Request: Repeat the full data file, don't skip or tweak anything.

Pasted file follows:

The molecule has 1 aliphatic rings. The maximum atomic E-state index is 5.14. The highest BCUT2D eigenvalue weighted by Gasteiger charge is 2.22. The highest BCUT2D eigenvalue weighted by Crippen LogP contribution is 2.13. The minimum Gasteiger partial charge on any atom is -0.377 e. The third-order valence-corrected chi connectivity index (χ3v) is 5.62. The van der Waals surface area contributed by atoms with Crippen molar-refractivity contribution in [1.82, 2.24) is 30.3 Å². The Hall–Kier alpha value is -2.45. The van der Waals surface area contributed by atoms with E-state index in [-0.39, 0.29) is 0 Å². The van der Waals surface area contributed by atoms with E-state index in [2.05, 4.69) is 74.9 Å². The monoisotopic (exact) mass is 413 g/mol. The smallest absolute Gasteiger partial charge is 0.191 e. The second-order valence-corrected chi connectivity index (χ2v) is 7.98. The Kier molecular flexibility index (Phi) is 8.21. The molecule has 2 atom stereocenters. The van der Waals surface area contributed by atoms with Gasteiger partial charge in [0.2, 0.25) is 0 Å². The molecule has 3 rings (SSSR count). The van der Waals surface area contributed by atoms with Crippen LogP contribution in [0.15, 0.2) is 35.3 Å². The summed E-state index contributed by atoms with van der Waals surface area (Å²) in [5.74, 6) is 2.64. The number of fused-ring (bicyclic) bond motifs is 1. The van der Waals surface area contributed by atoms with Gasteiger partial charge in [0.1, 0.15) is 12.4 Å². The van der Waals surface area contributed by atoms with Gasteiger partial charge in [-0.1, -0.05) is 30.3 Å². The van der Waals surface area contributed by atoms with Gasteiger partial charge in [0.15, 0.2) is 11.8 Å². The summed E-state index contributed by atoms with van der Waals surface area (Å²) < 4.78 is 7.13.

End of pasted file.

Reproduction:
The molecule has 1 aliphatic rings. The maximum atomic E-state index is 5.14. The highest BCUT2D eigenvalue weighted by Gasteiger charge is 2.22. The highest BCUT2D eigenvalue weighted by Crippen LogP contribution is 2.13. The minimum Gasteiger partial charge on any atom is -0.377 e. The third-order valence-corrected chi connectivity index (χ3v) is 5.62. The van der Waals surface area contributed by atoms with Crippen molar-refractivity contribution in [1.82, 2.24) is 30.3 Å². The Hall–Kier alpha value is -2.45. The van der Waals surface area contributed by atoms with E-state index in [-0.39, 0.29) is 0 Å². The van der Waals surface area contributed by atoms with E-state index in [2.05, 4.69) is 74.9 Å². The monoisotopic (exact) mass is 413 g/mol. The smallest absolute Gasteiger partial charge is 0.191 e. The second-order valence-corrected chi connectivity index (χ2v) is 7.98. The Kier molecular flexibility index (Phi) is 8.21. The molecule has 2 atom stereocenters. The van der Waals surface area contributed by atoms with Gasteiger partial charge in [0.2, 0.25) is 0 Å². The molecule has 3 rings (SSSR count). The van der Waals surface area contributed by atoms with Crippen LogP contribution in [0.15, 0.2) is 35.3 Å². The summed E-state index contributed by atoms with van der Waals surface area (Å²) in [5.74, 6) is 2.64. The number of fused-ring (bicyclic) bond motifs is 1. The van der Waals surface area contributed by atoms with Gasteiger partial charge in [0.1, 0.15) is 12.4 Å². The van der Waals surface area contributed by atoms with Gasteiger partial charge in [-0.1, -0.05) is 30.3 Å². The van der Waals surface area contributed by atoms with Gasteiger partial charge in [0.15, 0.2) is 11.8 Å². The summed E-state index contributed by atoms with van der Waals surface area (Å²) < 4.78 is 7.13.